Toy Story 3 and doll collecting - by guest blogger Milady Blue

by Alison Rasmussen

I'm delighted to present Milady Blue's second guest post to the Fashion Doll Review. Here, Blue gives a delightful (no-spoiler) review of the latest Pixar Film, Toy Story 3, and discusses its relevance to doll collectors. I, for one, am perhaps a bit convicted, as I'm currently (ruthlessly) going through my doll collection before IFDC. (I am so busted!)

Toy Story 3 & Doll Collecting
by Milady Blue
Special guest writer

Toy Story 3 seems to be the last of a trilogy. I’m sure the box office receipts, not to mention public demand, might mean that this is not the end of these movies.

Andy, the child owner of the toys in the first two films, is now grown up, and on the verge of going to college. He has not played with his toys in some time, and they are apprehensive over their future. Will they be put in the attic? Or will Andy just throw them away? Though a series of misunderstandings, the toys end up at a daycare, thinking they have reached toy heaven. The events from there, once they realize they have been duped by Lotso, the senior toy, are a very touching, suspenseful and often hilarious escape in action, to get back to Andy’s house, to see if they are truly unwanted after all.

There are some parts that might make smaller kids grab hold of Mom and Dad, but Pixar is good at handling these moments in such a way that they should not lead to nightmares.

The reason this is relevant to doll collectors? Barbie is present as one of the toys--donated by Andy’s younger sister, Molly--and she plays a big part in the escape, since she provides valuable intelligence. How she does it is simply hilarious.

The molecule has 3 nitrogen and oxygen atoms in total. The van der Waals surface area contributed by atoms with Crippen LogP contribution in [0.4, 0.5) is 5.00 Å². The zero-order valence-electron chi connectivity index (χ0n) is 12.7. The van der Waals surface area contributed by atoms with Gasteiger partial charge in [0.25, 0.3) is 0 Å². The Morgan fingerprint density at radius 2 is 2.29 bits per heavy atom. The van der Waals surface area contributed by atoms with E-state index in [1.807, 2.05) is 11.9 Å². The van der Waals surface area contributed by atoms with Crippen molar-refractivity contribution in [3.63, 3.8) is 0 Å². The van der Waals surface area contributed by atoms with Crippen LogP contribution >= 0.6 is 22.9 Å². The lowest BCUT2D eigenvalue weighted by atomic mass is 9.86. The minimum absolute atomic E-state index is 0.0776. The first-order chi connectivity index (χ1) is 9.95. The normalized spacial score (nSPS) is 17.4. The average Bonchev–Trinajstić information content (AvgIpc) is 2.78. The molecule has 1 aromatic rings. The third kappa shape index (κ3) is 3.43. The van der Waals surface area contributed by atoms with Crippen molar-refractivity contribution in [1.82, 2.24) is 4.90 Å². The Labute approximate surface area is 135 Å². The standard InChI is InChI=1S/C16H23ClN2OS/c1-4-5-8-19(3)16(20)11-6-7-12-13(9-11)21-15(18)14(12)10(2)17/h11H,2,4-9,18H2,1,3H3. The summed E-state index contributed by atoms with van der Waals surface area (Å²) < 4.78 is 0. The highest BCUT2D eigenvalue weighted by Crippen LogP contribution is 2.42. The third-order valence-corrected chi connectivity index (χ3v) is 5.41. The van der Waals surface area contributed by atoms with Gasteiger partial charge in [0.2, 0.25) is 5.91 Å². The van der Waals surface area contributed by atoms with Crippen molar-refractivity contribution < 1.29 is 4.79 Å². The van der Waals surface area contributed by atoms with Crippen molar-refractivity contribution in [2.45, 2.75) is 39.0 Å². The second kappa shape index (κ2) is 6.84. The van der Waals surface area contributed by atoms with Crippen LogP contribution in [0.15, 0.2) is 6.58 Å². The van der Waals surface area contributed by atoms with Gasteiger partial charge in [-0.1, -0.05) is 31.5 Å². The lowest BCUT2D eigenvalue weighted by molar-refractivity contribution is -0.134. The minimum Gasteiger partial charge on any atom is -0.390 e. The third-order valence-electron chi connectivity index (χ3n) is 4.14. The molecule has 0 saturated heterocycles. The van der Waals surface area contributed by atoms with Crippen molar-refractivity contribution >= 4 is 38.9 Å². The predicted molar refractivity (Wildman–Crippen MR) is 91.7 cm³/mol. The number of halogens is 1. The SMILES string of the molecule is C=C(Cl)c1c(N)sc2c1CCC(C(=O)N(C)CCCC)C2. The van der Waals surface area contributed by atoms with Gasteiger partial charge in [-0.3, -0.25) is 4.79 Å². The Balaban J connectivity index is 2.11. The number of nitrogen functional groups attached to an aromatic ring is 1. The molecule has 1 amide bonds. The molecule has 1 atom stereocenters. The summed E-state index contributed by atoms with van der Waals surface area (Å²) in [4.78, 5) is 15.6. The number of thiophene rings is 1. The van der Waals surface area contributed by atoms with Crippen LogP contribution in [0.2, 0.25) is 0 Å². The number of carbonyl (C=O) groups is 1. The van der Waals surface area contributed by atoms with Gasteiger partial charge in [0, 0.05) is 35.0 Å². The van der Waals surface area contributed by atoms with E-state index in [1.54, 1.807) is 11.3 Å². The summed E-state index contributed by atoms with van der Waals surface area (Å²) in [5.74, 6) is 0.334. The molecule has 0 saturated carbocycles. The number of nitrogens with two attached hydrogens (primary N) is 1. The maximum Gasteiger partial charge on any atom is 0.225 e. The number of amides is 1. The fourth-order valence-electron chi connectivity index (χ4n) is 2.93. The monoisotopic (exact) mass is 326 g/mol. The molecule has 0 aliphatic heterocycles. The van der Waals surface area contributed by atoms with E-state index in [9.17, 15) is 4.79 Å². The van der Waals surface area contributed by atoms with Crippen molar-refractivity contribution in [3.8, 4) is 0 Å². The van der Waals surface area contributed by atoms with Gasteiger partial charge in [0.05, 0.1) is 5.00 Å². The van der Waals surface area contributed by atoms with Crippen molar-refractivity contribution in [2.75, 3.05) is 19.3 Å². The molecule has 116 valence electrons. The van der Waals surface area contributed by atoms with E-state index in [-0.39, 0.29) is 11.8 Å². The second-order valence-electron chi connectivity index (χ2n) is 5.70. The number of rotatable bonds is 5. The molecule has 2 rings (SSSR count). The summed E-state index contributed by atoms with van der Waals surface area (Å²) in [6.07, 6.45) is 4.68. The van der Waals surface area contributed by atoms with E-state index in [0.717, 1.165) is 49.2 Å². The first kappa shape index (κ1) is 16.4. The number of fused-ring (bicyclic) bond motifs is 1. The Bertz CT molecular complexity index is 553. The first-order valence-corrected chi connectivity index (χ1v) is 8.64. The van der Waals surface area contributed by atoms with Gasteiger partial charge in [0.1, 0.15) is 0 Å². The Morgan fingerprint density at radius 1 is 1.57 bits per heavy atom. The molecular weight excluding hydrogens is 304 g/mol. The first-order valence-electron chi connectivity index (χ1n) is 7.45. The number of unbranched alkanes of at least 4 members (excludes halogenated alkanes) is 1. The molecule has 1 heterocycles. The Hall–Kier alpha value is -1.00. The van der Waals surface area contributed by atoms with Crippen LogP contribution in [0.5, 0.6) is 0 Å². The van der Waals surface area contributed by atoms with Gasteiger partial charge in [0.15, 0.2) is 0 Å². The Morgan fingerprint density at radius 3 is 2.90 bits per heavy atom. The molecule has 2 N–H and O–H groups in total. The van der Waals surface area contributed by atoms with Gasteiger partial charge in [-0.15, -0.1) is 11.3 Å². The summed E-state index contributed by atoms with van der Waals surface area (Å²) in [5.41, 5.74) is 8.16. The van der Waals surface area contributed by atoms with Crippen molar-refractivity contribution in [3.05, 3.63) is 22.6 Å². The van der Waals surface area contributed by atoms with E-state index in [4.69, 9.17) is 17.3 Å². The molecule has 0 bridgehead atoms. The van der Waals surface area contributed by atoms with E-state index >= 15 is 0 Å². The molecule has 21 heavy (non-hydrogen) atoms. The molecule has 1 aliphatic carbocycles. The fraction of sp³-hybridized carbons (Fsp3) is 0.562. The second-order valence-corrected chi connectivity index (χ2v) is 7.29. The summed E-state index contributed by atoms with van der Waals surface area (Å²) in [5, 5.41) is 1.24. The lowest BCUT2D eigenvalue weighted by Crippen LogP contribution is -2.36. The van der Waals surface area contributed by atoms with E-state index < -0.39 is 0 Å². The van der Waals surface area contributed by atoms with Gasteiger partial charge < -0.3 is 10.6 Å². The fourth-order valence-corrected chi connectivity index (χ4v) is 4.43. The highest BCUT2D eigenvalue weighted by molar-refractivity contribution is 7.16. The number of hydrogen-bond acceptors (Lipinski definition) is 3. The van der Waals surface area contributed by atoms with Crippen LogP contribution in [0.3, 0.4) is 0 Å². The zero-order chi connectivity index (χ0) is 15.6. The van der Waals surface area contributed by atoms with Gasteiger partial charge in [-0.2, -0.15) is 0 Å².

What I find funny about these movies is that even though I know my dolls are supposed to be inanimate objects, I can’t help but feel bad if I have to perform a Frankendolly to replace a less articulated or even broken body. How would it feel to be a loyal toy, who gives years of smiles and delight, to have that loyalty rewarded by being passed on to some stranger, either sold or donated? Pixar is a power to be reckoned with, because most people don’t give much thought to putting dolls up for sale--I should not be ruminating like this, of course, because most of the dolls in my collection have come home via this route. The previous owner needed to raise quick cash for a “latest and greatest” or make room for new dolls, or somehow or another have grown tired of their older dolls.

At one of the most suspenseful parts of the movie, when you thought that this was IT for Andy’s toys, I nudged my brother and muttered, “Please tell me that if I die, you will treat my dolls better than this!”